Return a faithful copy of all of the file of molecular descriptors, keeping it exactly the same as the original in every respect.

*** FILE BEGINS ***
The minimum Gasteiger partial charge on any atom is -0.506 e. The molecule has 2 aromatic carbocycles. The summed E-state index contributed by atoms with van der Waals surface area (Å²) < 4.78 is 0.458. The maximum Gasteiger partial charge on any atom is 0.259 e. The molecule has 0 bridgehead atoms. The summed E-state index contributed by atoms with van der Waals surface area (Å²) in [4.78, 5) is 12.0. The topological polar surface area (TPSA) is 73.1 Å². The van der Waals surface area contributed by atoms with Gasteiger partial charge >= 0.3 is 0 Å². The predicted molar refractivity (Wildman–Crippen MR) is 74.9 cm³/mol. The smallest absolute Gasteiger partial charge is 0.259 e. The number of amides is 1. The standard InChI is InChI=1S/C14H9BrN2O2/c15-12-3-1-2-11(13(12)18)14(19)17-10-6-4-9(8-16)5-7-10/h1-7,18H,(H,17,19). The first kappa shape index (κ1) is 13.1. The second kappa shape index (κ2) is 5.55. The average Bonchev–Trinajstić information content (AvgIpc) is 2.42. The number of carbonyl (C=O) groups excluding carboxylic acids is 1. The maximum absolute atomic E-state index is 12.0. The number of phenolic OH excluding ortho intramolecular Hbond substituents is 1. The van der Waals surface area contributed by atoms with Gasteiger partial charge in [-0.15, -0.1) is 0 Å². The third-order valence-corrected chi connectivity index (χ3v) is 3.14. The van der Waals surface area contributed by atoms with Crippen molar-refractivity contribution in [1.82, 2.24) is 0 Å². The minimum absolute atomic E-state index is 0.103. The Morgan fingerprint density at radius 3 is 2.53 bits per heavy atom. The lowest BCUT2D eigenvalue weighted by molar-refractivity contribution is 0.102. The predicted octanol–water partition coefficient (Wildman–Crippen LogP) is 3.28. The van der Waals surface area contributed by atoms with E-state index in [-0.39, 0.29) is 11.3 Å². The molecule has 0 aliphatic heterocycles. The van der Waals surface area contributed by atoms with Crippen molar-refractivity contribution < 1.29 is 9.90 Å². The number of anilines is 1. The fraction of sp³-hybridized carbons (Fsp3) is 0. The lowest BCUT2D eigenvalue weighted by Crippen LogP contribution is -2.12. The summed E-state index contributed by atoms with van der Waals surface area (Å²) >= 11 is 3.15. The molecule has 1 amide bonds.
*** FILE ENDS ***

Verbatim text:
The minimum Gasteiger partial charge on any atom is -0.506 e. The molecule has 2 aromatic carbocycles. The summed E-state index contributed by atoms with van der Waals surface area (Å²) < 4.78 is 0.458. The maximum Gasteiger partial charge on any atom is 0.259 e. The molecule has 0 bridgehead atoms. The summed E-state index contributed by atoms with van der Waals surface area (Å²) in [4.78, 5) is 12.0. The topological polar surface area (TPSA) is 73.1 Å². The van der Waals surface area contributed by atoms with Gasteiger partial charge >= 0.3 is 0 Å². The predicted molar refractivity (Wildman–Crippen MR) is 74.9 cm³/mol. The smallest absolute Gasteiger partial charge is 0.259 e. The number of amides is 1. The standard InChI is InChI=1S/C14H9BrN2O2/c15-12-3-1-2-11(13(12)18)14(19)17-10-6-4-9(8-16)5-7-10/h1-7,18H,(H,17,19). The first kappa shape index (κ1) is 13.1. The second kappa shape index (κ2) is 5.55. The average Bonchev–Trinajstić information content (AvgIpc) is 2.42. The number of carbonyl (C=O) groups excluding carboxylic acids is 1. The maximum absolute atomic E-state index is 12.0. The number of phenolic OH excluding ortho intramolecular Hbond substituents is 1. The van der Waals surface area contributed by atoms with Gasteiger partial charge in [-0.15, -0.1) is 0 Å². The third-order valence-corrected chi connectivity index (χ3v) is 3.14. The van der Waals surface area contributed by atoms with Crippen molar-refractivity contribution in [1.82, 2.24) is 0 Å². The minimum absolute atomic E-state index is 0.103. The Morgan fingerprint density at radius 3 is 2.53 bits per heavy atom. The lowest BCUT2D eigenvalue weighted by molar-refractivity contribution is 0.102. The predicted octanol–water partition coefficient (Wildman–Crippen LogP) is 3.28. The van der Waals surface area contributed by atoms with E-state index in [-0.39, 0.29) is 11.3 Å². The molecule has 0 aliphatic heterocycles. The van der Waals surface area contributed by atoms with Crippen molar-refractivity contribution < 1.29 is 9.90 Å². The number of anilines is 1. The fraction of sp³-hybridized carbons (Fsp3) is 0. The lowest BCUT2D eigenvalue weighted by Crippen LogP contribution is -2.12. The summed E-state index contributed by atoms with van der Waals surface area (Å²) >= 11 is 3.15. The molecule has 1 amide bonds.